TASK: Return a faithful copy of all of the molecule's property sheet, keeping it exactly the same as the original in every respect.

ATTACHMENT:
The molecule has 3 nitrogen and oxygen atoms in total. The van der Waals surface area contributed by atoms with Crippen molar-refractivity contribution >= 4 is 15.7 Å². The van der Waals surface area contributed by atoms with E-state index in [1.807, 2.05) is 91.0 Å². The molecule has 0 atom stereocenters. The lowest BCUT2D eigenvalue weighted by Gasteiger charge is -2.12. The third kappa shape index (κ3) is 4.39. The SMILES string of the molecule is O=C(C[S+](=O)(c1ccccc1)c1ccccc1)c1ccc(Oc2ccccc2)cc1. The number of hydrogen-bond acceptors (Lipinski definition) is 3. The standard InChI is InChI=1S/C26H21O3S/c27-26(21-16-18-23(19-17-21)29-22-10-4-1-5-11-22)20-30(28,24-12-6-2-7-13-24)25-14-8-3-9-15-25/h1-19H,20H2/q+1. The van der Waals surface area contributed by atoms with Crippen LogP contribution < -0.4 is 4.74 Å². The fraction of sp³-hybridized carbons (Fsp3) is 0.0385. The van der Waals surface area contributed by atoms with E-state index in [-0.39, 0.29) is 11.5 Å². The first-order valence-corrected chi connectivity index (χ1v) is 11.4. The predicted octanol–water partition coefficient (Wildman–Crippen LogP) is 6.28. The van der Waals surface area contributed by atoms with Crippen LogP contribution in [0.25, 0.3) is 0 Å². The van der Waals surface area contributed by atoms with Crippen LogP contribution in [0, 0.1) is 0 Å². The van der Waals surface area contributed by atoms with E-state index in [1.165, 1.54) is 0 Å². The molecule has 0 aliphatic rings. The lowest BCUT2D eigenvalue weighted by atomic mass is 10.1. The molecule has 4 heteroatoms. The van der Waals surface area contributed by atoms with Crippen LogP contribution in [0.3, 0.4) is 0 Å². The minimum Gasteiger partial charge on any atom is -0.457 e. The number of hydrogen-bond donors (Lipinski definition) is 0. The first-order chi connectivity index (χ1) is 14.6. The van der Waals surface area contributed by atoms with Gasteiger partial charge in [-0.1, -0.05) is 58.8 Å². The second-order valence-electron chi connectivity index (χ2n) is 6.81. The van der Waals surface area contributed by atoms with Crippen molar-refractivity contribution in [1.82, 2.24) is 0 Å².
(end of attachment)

The molecule has 3 nitrogen and oxygen atoms in total. The van der Waals surface area contributed by atoms with Crippen molar-refractivity contribution >= 4 is 15.7 Å². The van der Waals surface area contributed by atoms with E-state index in [1.807, 2.05) is 91.0 Å². The molecule has 0 atom stereocenters. The lowest BCUT2D eigenvalue weighted by Gasteiger charge is -2.12. The third kappa shape index (κ3) is 4.39. The SMILES string of the molecule is O=C(C[S+](=O)(c1ccccc1)c1ccccc1)c1ccc(Oc2ccccc2)cc1. The number of hydrogen-bond acceptors (Lipinski definition) is 3. The standard InChI is InChI=1S/C26H21O3S/c27-26(21-16-18-23(19-17-21)29-22-10-4-1-5-11-22)20-30(28,24-12-6-2-7-13-24)25-14-8-3-9-15-25/h1-19H,20H2/q+1. The van der Waals surface area contributed by atoms with Crippen LogP contribution < -0.4 is 4.74 Å². The fraction of sp³-hybridized carbons (Fsp3) is 0.0385. The van der Waals surface area contributed by atoms with E-state index in [-0.39, 0.29) is 11.5 Å². The first-order valence-corrected chi connectivity index (χ1v) is 11.4. The predicted octanol–water partition coefficient (Wildman–Crippen LogP) is 6.28. The van der Waals surface area contributed by atoms with Crippen LogP contribution in [0.25, 0.3) is 0 Å². The van der Waals surface area contributed by atoms with Crippen LogP contribution in [0, 0.1) is 0 Å². The van der Waals surface area contributed by atoms with E-state index in [1.165, 1.54) is 0 Å². The molecule has 0 aliphatic rings. The lowest BCUT2D eigenvalue weighted by atomic mass is 10.1. The molecule has 4 heteroatoms. The van der Waals surface area contributed by atoms with Crippen LogP contribution in [0.3, 0.4) is 0 Å². The minimum Gasteiger partial charge on any atom is -0.457 e. The number of hydrogen-bond donors (Lipinski definition) is 0. The first-order chi connectivity index (χ1) is 14.6. The van der Waals surface area contributed by atoms with Gasteiger partial charge in [-0.1, -0.05) is 58.8 Å². The second-order valence-electron chi connectivity index (χ2n) is 6.81. The van der Waals surface area contributed by atoms with Crippen molar-refractivity contribution in [1.82, 2.24) is 0 Å².